CTA plans Red Line improvements on North, South sides
By ROSALIND ROSSI Transportation Reporter April 17, 2014 1:10AM
An artist's rendering shows how the Bryn Mawr station on the CTA's Red Line would look after improvements. | Provided by CTA
Updated: May 19, 2014 2:03PM
North and South Side riders of the CTA’s busiest rail line — the Red Line — should see improvements under plans outlined Wednesday.
For North Siders, the CTA could begin work as early as 2017 on a $1.13 billion plan to upgrade track and rehab four stations, from Lawrence to Bryn Mawr.
The stations are among the oldest in the system, officials said. Bryn Mawr was built in 1908, when the Cubs last won the World Series.
The project is contingent on funding, but the CTA hopes to bankroll it with new federal “core capacity” money that can be tapped by older transit lines.
For South Siders, President Forrest Claypool insisted Wednesday that the CTA is “putting the pedal to the metal” on a long-awaited plan to extend the south end of the Red Line from 95th Street to 130th.
One CTA user, Phyllis Johnson, told CTA board members Wednesday that the extension once promised by former Mayor Richard J. Daley after the Red Line opened in 1969 is “becoming the dream deferred.’’ Other lines have been extended or created while the Roseland community, which would be affected by an extension, has sat by with no transit developments, Johnson said.
The layers of requirements needed to win federal money for the $2 billion project are “onerous,” Claypool said, but Mayor Rahm Emanuel is “putting this on a faster trajectory than previous administrations.’’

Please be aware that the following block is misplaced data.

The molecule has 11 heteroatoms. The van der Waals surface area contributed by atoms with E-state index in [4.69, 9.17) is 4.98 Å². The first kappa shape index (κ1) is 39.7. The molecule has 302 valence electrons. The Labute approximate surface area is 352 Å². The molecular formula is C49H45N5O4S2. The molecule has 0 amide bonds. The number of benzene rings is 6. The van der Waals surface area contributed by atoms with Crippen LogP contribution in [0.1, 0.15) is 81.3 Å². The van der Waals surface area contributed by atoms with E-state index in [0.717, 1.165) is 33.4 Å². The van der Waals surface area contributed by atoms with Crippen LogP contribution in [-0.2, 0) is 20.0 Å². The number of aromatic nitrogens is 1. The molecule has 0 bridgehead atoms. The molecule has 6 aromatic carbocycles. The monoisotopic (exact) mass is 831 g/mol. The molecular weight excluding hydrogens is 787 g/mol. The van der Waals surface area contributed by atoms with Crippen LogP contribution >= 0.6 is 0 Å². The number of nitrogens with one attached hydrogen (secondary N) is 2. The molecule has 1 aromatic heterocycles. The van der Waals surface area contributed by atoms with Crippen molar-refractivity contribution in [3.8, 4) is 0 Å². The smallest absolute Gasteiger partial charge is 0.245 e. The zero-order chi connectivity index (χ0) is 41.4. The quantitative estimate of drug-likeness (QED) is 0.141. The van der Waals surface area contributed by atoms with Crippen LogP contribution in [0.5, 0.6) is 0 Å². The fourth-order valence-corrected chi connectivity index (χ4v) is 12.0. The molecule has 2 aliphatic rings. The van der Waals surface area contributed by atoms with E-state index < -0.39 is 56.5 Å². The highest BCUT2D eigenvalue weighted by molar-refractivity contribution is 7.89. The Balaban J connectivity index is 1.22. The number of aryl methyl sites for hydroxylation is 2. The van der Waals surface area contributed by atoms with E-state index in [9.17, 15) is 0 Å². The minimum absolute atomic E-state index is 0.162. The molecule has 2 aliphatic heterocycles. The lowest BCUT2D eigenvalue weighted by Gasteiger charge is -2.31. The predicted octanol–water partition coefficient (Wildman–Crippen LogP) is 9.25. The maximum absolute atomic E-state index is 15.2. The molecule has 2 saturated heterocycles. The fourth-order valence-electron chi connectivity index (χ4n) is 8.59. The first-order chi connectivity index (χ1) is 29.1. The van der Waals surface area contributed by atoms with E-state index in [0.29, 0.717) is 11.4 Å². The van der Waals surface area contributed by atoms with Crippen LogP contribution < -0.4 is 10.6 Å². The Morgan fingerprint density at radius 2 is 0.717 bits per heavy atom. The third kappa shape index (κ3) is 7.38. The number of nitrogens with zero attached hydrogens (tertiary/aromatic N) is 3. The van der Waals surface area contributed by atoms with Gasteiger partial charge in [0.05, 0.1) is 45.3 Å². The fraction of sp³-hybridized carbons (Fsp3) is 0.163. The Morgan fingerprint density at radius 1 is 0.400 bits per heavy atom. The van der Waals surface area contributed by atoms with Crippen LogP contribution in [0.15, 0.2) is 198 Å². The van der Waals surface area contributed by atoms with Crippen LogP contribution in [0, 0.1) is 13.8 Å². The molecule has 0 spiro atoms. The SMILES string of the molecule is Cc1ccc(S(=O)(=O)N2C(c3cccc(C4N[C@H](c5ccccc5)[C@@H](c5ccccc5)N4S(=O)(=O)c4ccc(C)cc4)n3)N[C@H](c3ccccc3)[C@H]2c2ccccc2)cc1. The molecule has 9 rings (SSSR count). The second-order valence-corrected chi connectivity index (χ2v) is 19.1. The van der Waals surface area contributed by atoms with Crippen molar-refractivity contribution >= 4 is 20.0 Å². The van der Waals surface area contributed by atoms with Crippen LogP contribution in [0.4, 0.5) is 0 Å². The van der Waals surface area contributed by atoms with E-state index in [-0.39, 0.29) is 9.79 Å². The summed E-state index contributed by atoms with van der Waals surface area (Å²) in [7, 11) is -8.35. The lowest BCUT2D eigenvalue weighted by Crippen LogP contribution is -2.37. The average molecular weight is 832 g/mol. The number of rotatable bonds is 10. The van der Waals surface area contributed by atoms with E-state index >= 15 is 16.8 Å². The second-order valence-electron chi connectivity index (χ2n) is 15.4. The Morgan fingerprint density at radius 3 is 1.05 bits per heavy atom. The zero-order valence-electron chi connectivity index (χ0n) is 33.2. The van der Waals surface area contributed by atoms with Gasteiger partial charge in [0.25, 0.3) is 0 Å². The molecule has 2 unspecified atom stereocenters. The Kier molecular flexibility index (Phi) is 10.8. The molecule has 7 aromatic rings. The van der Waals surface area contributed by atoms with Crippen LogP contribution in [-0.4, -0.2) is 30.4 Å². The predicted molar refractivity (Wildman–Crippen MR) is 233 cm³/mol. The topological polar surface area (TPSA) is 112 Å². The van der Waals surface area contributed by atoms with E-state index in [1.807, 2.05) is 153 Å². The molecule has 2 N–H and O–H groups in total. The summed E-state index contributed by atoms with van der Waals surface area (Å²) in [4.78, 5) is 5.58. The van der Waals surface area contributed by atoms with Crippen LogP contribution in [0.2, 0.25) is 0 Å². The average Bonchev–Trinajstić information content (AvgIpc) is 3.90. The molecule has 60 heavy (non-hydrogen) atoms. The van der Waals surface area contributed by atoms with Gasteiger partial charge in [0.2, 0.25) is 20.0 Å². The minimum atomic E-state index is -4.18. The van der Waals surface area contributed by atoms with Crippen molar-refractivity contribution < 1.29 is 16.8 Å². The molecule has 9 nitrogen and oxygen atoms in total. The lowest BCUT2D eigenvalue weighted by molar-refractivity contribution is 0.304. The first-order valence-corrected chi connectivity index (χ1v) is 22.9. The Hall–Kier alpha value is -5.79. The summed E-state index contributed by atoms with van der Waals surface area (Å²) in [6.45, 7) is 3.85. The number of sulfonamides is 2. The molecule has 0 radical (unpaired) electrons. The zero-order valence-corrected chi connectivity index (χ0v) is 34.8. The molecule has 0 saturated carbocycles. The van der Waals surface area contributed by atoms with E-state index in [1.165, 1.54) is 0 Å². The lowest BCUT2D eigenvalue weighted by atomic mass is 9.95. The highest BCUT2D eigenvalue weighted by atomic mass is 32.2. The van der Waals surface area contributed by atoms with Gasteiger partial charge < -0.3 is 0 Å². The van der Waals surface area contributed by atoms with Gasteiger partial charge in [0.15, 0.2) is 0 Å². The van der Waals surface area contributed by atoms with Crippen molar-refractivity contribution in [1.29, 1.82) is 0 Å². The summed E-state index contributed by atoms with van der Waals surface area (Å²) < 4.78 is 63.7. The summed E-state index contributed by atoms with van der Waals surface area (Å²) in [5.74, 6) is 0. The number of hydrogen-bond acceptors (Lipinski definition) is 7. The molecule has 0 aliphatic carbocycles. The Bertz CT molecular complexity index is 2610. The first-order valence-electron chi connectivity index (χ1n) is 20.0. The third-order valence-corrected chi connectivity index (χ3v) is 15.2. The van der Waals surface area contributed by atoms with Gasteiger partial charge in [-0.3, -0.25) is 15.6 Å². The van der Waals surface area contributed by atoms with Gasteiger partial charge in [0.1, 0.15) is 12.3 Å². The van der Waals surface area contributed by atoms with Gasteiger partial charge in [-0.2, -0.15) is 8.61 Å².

Emanuel campaigned on extending the Red Line and has emphasized the project since his election, Claypool said.
“Mayor Emanuel’s mandate to us is to modernize the Red Line, from top to bottom, from north to south, and that’s what we’re doing,’’ Claypool said.
The CTA’s “preferred” extension method would be to run an elevated track from the 95th Street station, along Interstate 57 to 98th Street, where the elevated tracks would run parallel with some Union Pacific freight tracks to 130th Street, Claypool said. The tracks could run to the east of UP’s right of way or to the west, CTA officials said. The CTA also had considered building inside the UP’s right of way, but UP has ruled that out, a UP spokesman said.
Although the UP route is the top option, the CTA must give federal authorities at least two more, Claypool said. They include running the rail extension down Halsted Street — something local Ald. Anthony Beale (9th) opposes — or doing a less expensive bus-rapid transit route to 130th.
Beale said Tuesday he was briefed on only two plans — the UP route and the Halsted route, leading him to believe the CTA had only two options under active consideration.
“I can see how he might have perceived it that way because that’s where the focus of the conversation was,’’ Claypool said. “But there’s always been a federally required third alternative, which is the BRT.’’
Claypool conceded that land will have to be acquired as part of the extension project, although it’s too early to say where or how many parcels.
The next step involves publication of the final environmental impact study in 2015, Claypool said.
On the North Side, the planned improvements are part of a larger project to rejuvenate the Red Line and Purple lines, from the Belmont station to the Linden Station in Wilmette. Project estimates have ranged from $2 billion to $4 billion.